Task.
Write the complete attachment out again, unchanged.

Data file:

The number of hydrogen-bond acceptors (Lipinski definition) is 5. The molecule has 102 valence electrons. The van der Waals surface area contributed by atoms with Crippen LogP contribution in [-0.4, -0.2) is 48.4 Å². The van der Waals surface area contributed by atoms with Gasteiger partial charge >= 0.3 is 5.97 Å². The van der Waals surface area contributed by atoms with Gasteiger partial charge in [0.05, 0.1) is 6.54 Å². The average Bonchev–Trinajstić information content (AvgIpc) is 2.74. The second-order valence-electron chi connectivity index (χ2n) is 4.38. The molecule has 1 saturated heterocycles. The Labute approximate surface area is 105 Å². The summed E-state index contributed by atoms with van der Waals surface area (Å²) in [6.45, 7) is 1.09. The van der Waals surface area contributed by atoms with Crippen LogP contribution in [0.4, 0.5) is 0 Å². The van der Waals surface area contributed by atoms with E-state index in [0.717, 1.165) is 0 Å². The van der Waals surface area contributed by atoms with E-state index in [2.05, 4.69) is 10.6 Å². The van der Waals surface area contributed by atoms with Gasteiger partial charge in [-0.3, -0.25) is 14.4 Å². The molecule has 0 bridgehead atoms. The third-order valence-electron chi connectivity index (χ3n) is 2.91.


The number of hydrogen-bond acceptors (Lipinski definition) is 5. The molecule has 102 valence electrons. The van der Waals surface area contributed by atoms with Crippen LogP contribution in [-0.4, -0.2) is 48.4 Å². The van der Waals surface area contributed by atoms with Gasteiger partial charge >= 0.3 is 5.97 Å². The van der Waals surface area contributed by atoms with Gasteiger partial charge in [0.05, 0.1) is 6.54 Å². The average Bonchev–Trinajstić information content (AvgIpc) is 2.74. The second-order valence-electron chi connectivity index (χ2n) is 4.38. The molecule has 1 saturated heterocycles. The Labute approximate surface area is 105 Å². The summed E-state index contributed by atoms with van der Waals surface area (Å²) in [6.45, 7) is 1.09. The van der Waals surface area contributed by atoms with Crippen LogP contribution in [0.4, 0.5) is 0 Å². The van der Waals surface area contributed by atoms with E-state index in [0.717, 1.165) is 0 Å². The van der Waals surface area contributed by atoms with E-state index in [2.05, 4.69) is 10.6 Å². The van der Waals surface area contributed by atoms with Gasteiger partial charge in [-0.3, -0.25) is 14.4 Å². The molecule has 0 bridgehead atoms. The third-order valence-electron chi connectivity index (χ3n) is 2.91.